It’s time to file your taxes again and if you’re like 40 percent of American taxpayers, you’ll do it this week.
Once you’ve completed the returns, or when someone else does them for you and you sign them, you’ll know exactly how much tax you paid the federal and Arizona governments last year.
Now try this experiment: On April 19, the day after tax returns are due (the deadline was extended three days this year because April 15 falls on a federal holiday) ask your coworkers or people on the street how much they pay in local, state and federal taxes each year.
No running home to get their records, you want them to tell you off the top of their heads and to be specific, you want a dollar amount – how much did they pay in sales taxes, in property taxes, in gas taxes and in income taxes? It’s an even money bet they won’t know, especially the amount of sales tax, the hiddenest of all hidden taxes.
If you want to really stump them, ask those who are homeowners to break down their property tax bill – how much of their bill did they pay to their K-12 school district, to the community college district, to the library district, to the flood control district, to the fire department (if they live in the county) or to the city?
Now that you’ve established that they don’t know or can’t remember how much tax they pay, ask them a simpler question: Is it too much, too little or just right?
If they don’t know the answer to the first question, how can they possibly answer the second? Yet they all will and most will tell you it’s too much.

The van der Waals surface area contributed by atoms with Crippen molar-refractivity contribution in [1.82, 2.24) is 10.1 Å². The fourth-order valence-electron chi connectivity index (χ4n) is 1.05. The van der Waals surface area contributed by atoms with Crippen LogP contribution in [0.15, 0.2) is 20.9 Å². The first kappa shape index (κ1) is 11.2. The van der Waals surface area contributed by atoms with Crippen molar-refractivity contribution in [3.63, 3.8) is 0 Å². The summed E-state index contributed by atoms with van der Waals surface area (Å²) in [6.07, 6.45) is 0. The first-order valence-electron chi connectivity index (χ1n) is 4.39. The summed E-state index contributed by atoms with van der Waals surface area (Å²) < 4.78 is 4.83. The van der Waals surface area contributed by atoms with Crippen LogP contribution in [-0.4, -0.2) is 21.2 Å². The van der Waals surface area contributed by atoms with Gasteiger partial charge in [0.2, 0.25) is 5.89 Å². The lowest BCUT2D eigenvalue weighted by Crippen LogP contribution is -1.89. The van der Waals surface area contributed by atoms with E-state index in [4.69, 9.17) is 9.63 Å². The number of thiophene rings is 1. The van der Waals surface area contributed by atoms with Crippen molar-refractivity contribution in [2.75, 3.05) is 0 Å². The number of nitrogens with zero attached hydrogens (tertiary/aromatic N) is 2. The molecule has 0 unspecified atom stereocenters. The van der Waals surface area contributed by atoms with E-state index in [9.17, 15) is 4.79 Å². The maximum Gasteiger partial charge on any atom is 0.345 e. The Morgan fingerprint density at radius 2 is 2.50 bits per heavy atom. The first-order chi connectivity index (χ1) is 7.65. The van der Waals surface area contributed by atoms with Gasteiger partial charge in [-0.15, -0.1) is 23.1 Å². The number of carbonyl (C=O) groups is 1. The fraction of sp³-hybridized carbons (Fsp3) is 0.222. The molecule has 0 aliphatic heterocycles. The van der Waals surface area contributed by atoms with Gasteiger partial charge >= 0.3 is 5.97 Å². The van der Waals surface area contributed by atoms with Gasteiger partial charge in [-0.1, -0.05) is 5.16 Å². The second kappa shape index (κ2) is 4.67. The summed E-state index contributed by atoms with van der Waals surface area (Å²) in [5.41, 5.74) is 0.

Opinion polls asking the same question show that opinions about tax burden change with income level, those who earn less and therefore pay less tend to think their tax bill is just right and those with higher incomes and more burden (more than $50,000 in taxable household income) think it’s too much. Only about 1 in 10 think they pay too little tax.
Yet according to a USA Today analysis last year of total taxes paid, not just federal income tax, Americans are paying less in combined taxes as a percentage of their household income than they have since 1950.
And what do we get for this historically low tax burden? Crumbling schools, crumbling roads and bridges, crumbling inner cities and cruddy cell phone service, among other cruddy things (although the military is swell, best in the world).
Government is not the enemy. It’s us. It’s the manifestation of our shared purpose and sacrifice. We must have roads and ports and police and courts and jails and schools and armies and border guards and air traffic controllers and thousands of other things to make life tolerable, peaceful and prosperous.
We can’t do all these things ourselves so we pool our money together through taxation and employ a representative government to provide them.
Some of us, though, want more of one thing and less of another, which leads to disagreements. And so we have political parties and elections to figure out who gets what and at what cost.
At least, that’s the way it’s supposed to work. For some reason the past 30 years or so we’ve decided we all want something but we want it for nothing, hence the $14 trillion federal debt.
So when you file your return this week, think about what you’re getting for your money, or not, and whether it’s worth paying less for or more. And then be sure to vote accordingly in the next election.